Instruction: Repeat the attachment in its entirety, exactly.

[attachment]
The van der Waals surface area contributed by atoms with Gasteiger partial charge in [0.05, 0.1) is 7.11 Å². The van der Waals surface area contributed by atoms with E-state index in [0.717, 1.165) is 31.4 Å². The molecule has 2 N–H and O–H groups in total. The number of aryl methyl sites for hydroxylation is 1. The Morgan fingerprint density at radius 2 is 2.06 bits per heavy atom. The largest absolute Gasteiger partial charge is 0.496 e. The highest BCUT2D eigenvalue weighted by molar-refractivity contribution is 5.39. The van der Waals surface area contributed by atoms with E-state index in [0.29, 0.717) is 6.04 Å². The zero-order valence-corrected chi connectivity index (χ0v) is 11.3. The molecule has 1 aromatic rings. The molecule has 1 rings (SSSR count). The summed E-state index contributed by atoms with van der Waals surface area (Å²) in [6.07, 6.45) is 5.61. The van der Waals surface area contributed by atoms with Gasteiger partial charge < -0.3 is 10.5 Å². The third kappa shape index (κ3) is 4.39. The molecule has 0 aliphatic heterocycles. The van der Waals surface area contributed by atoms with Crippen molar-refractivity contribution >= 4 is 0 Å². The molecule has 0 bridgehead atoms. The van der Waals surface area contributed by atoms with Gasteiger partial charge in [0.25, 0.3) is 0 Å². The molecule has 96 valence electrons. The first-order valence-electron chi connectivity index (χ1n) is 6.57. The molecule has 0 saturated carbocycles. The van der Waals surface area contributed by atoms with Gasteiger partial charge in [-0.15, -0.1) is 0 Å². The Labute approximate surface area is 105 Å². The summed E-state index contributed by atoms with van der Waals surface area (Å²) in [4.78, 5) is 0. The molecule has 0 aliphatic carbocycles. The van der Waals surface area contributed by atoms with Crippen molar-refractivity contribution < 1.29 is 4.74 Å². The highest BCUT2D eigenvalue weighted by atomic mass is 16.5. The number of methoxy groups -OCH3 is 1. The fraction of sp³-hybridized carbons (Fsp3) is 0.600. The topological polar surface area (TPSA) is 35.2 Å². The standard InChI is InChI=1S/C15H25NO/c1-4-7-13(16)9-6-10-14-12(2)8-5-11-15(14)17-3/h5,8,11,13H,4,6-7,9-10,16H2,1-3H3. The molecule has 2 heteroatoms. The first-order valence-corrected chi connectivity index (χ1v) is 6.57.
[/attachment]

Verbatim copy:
The van der Waals surface area contributed by atoms with Gasteiger partial charge in [0.05, 0.1) is 7.11 Å². The van der Waals surface area contributed by atoms with E-state index in [0.717, 1.165) is 31.4 Å². The molecule has 2 N–H and O–H groups in total. The number of aryl methyl sites for hydroxylation is 1. The Morgan fingerprint density at radius 2 is 2.06 bits per heavy atom. The largest absolute Gasteiger partial charge is 0.496 e. The highest BCUT2D eigenvalue weighted by molar-refractivity contribution is 5.39. The van der Waals surface area contributed by atoms with E-state index in [0.29, 0.717) is 6.04 Å². The zero-order valence-corrected chi connectivity index (χ0v) is 11.3. The molecule has 1 aromatic rings. The molecule has 1 rings (SSSR count). The summed E-state index contributed by atoms with van der Waals surface area (Å²) in [6.07, 6.45) is 5.61. The van der Waals surface area contributed by atoms with Gasteiger partial charge < -0.3 is 10.5 Å². The third kappa shape index (κ3) is 4.39. The molecule has 0 aliphatic heterocycles. The van der Waals surface area contributed by atoms with Crippen molar-refractivity contribution >= 4 is 0 Å². The molecule has 0 bridgehead atoms. The van der Waals surface area contributed by atoms with Gasteiger partial charge in [0.25, 0.3) is 0 Å². The molecule has 96 valence electrons. The first-order valence-electron chi connectivity index (χ1n) is 6.57. The molecule has 0 saturated carbocycles. The van der Waals surface area contributed by atoms with Gasteiger partial charge in [-0.15, -0.1) is 0 Å². The Labute approximate surface area is 105 Å². The summed E-state index contributed by atoms with van der Waals surface area (Å²) in [4.78, 5) is 0. The molecule has 0 aliphatic carbocycles. The van der Waals surface area contributed by atoms with Crippen molar-refractivity contribution < 1.29 is 4.74 Å². The highest BCUT2D eigenvalue weighted by atomic mass is 16.5. The number of methoxy groups -OCH3 is 1. The fraction of sp³-hybridized carbons (Fsp3) is 0.600. The topological polar surface area (TPSA) is 35.2 Å². The standard InChI is InChI=1S/C15H25NO/c1-4-7-13(16)9-6-10-14-12(2)8-5-11-15(14)17-3/h5,8,11,13H,4,6-7,9-10,16H2,1-3H3. The molecule has 2 heteroatoms. The first-order valence-corrected chi connectivity index (χ1v) is 6.57.